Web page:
Pallister and balanced-budget law go back to 1993


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Provincial Conservative Leader Brian Pallister and Manitoba's balanced-budget law -- the law that requires a provincial referendum to raise taxes -- go back a long way, to 1993.

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Hey there, time traveller!
This article was published 26/04/2013 (3443 days ago), so information in it may no longer be current.

Provincial Conservative Leader Brian Pallister and Manitoba’s balanced-budget law — the law that requires a provincial referendum to raise taxes — go back a long way, to 1993.

In June 1993, almost two years before then-premier Gary Filmon’s government introduced Canada’s first balanced-budget law, Pallister, then simply the Progressive Conservative MLA for Portage la Prairie, wrote the right-leaning Fraser Institute to ask whether the U.S. had balanced-budget laws and if they were effective.

He received a reply from then-Fraser Institute policy analyst John Robson, now a columnist with the Ottawa Sun, described by one of his former colleagues at the Ottawa Citizen as “a real conservative who has never wavered from his principles.”

Robson assured Pallister in a quite lengthy article published in the May 1994 Fraser Forum that there were, in fact, many balanced-budget laws in the U.S., but they weren’t very effective.

Robson’s feature article, entitled Yes, Mr. Pallister. There is a Balanced-Budget Amendment, was anything but encouraging. Forty-eight of the 50 American states had constitutionalized balanced-budget provisions. But by 1990, these states had an accumulated total debt of $860 billion.

In an effort to find hope in despair, Robson did point out that because of the balanced-budget provisions, “the problem became visible much more quickly.” But when he turned to Canada, his prognosis became even bleaker.

“Unfortunately, and this is the part of my reply you may find the most depressing… legislative controls like the U.S. Gramm-Rudman Act, or various expenditure-control measures by our own federal government, apparently can’t do it either,” Robson continued. “The condition of our provinces and of Ottawa suggest that legislative restraint is not very reliable. Politics is hard to manage. Even the U.S. Congress doesn’t pass laws binding on itself.”

He concluded the only real sanction is public opinion.

Manitoba, thanks to Pallister, took one additional giant step in the seminal Filmon government budget of 1995. Not only did the books have to be balanced, but a provincewide referendum would also be required to raise taxes.

As any economist will tell you — and any family knows — it is virtually impossible to never, ever, go into debt. An absolute prohibition on household debt — pay as you go and if you can’t pay you don’t go — would crash the economy overnight. Just think: The vast majority of Canadians couldn’t afford to get a university education, couldn’t afford a house, couldn’t afford a car, furniture, flat-screen TVs, computers, cellphones or annual holidays.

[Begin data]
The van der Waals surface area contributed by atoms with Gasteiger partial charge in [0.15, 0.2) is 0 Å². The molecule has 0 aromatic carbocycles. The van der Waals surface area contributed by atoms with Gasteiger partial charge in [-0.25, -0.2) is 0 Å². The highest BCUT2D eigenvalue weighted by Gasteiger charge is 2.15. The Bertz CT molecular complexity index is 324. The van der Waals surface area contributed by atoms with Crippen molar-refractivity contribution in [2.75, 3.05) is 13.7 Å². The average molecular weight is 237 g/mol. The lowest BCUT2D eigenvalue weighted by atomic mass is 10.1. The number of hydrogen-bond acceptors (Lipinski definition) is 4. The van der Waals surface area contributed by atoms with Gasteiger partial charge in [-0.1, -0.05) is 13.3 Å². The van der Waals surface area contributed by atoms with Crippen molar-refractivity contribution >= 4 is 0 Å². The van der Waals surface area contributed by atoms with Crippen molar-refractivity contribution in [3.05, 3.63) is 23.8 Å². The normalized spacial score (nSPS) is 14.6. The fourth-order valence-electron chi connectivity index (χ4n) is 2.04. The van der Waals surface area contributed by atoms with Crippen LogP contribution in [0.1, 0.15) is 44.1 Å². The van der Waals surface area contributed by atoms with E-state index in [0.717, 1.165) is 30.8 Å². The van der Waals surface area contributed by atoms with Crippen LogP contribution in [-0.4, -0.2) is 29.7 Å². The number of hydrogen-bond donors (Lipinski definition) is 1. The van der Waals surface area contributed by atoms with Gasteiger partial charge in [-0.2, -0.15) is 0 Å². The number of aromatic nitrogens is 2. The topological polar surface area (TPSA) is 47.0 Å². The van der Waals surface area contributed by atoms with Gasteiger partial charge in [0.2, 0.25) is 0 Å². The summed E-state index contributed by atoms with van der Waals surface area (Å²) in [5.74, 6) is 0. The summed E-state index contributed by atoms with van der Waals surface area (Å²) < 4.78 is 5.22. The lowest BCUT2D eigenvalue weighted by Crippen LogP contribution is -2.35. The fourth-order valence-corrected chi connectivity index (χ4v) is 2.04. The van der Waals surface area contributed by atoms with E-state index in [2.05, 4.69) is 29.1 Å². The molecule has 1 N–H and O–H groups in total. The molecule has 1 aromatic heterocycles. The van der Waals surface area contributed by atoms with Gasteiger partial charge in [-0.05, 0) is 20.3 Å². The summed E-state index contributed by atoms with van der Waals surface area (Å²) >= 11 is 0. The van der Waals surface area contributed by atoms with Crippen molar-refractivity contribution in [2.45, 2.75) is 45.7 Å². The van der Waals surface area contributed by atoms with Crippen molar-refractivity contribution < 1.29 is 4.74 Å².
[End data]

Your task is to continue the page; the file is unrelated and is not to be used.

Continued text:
Well, the same thing would apply to governments. If governments could never ever go into debt, today’s world would be quickly transported back hundreds of years. Who would be paying for the schools, the hospitals, the roads — all the social and economic infrastructure of the 21st century?

“It will not be easy to bring in a constitutional requirement of the sort that interests you in Manitoba,” Robson wrote Pallister. “It may require there, and elsewhere in Canada, much more of a revolution in the fundamental structure of our public policy than people like Pierre Trudeau or Joe Clark seem to have understood.

“Ultimately, any balanced-budget provisions, or any other provisions, must be underpinned by an alert public opinion,” Robson wrote. “In the U.S. as here it is an open question whether it still lies there. But the very fact of debating these measures might go a long way toward creating such a public opinion…

“All these things are worth bearing in mind when devising constitutional restraints on government. The enterprise is tricky. But the essence of my reply is that yes, they do have them in most U.S. states, yes, they work, and yes we need them here, in Manitoba, in all the other provinces, and federally,” Robson concluded.

We need a lot of things — in Manitoba and in Canada. Yet every year we cut taxes, especially progressive taxes, the taxes that deliver the dollars, we add an ever-accelerating debt to our crumbling social and economic infrastructure. That’s the real debt — the debt that matters.

As former U.S. Supreme Court Justice Oliver Wendell Holmes said in 1904, “Taxes are the price we pay for civilization.”


Frances Russell is a Winnipeg

author and commentator.

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